• Contacting people on your lists over the phone and determining whether they "qualify" to become leads. Reps will need to find out whether a lead has the authority to make a purchase, how much money they are willing to spend, when they are likely to purchase your offering, and other information. 

  • Use analytics tools to determine whether leads are really interested in your offerings. For example, you can find out how long leads stay on your product pages and how often they visit your online store. 

  • Discovering whether leads match your ideal customer profile. Those that do are likely to make a purchase from you in the future. 

Qualified leads are much easier to close than nonqualified ones, so lead qualification is a critical component of your sales strategy. 

3. Researching Qualified Leads

Once you have a list of qualified leads, it doesn't mean those leads will automatically purchase your products and services. Learning how to create a sales process involves further research in the post-qualification stage so reps can focus their time and effort on the leads closest to conversion. Doing your due diligence and researching qualified leads increases your chance of closing deals.

Here are some ways to research qualified leads:

  • Examine your existing customer data and check whether qualified leads are likely to convert. How many times has a qualified lead engaged with your business? Have they shown interest in your product before? Do they have the financial resources to make a purchase soon?

  • Invest in data analytic tools to broaden your research and generate more valuable insights about qualified leads. These tools can help you determine where a lead is in the sales cycle. 

  • For B2B leads, analyze the qualifying company's website to learn more about its financial status and whether a potential client has the means to purchase your product or service.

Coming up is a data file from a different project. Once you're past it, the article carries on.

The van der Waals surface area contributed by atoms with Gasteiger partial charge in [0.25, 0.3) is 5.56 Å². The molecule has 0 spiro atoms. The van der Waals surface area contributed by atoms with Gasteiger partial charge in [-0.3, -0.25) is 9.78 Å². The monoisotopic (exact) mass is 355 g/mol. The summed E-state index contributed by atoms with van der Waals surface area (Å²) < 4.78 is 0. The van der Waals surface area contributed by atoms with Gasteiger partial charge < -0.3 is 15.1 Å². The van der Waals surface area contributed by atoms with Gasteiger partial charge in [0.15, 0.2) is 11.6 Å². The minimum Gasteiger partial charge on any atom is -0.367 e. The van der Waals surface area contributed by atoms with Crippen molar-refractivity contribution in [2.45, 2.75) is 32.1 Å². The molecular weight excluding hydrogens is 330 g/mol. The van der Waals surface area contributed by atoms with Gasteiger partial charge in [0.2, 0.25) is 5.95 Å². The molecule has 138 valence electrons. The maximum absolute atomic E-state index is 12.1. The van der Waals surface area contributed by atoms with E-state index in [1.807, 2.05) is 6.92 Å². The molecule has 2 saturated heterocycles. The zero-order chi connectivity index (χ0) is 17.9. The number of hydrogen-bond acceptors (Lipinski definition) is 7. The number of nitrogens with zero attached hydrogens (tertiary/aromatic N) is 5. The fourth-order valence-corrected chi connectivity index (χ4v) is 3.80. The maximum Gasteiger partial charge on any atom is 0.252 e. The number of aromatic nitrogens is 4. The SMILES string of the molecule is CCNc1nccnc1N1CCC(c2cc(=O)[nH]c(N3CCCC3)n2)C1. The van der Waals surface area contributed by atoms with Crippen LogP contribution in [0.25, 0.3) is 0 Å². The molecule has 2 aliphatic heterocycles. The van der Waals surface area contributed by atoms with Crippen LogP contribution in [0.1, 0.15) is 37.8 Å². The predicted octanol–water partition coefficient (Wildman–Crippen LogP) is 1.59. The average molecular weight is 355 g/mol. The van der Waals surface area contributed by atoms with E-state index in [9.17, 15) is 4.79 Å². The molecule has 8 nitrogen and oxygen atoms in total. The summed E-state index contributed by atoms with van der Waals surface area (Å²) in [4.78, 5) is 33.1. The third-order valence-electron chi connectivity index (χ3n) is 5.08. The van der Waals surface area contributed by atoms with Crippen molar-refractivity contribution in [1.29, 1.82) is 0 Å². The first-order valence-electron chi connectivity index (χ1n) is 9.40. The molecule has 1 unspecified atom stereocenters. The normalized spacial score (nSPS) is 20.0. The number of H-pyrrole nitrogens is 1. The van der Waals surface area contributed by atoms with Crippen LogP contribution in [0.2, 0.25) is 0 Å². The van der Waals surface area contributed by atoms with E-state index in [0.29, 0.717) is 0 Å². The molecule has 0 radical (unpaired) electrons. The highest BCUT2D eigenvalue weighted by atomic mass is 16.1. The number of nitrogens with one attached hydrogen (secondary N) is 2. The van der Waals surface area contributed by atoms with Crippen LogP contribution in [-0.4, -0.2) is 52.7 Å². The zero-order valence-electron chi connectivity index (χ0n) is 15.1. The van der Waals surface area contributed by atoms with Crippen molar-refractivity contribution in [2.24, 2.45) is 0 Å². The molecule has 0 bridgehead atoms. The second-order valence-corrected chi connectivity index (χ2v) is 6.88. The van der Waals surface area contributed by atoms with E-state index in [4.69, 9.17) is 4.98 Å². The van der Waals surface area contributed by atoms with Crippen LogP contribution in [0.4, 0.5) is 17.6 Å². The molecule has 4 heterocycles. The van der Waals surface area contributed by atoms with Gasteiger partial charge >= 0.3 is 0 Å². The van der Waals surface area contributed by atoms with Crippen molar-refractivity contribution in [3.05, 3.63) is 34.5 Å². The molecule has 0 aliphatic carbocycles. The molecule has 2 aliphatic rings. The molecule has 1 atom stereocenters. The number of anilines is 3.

Decide which methods you want to use to research qualified leads and determine specific steps for research in your sales process. 

4. Demonstrate Your Products and Services

Now that you have a list of qualified leads that are likely to convert, it's time to move these leads through your sales funnel. One of the best ways to do this is to demonstrate your products and services to potential customers. This is an important step in the sales process!

Create a sales pitch and present it to your prospect by demonstrating how your product or service can help solve their problems. Address unique pain points to convince potential customers you have the solution and back up your claims with testimonials and referrals from previous customers. This step comes much later in the sales process as it is time-consuming. That's why qualifying and researching your leads is of the utmost importance.

Handling objections is another part of this stage of the sales process, as there will always be prospects who query costs, service level agreements, or other factors. Reps must identify and anticipate these possible objections and find a way to handle them positively. For example, you can explain how you priced a particular product in your product demo to alleviate any concerns about cost. 

5. Closing the Deal

This step happens toward the end of the sales process. Reps will close the deal with a prospect and turn them into a buying customer. 

Reps can close a deal in a matter of hours if a lead is happy with your product and willing to make a purchase. However, it can take weeks or months to chase and nurture qualified leads in some scenarios. It all depends on the customer and how you handle the above steps.

When learning how to create a sales process, think about the different ways reps can close deals faster: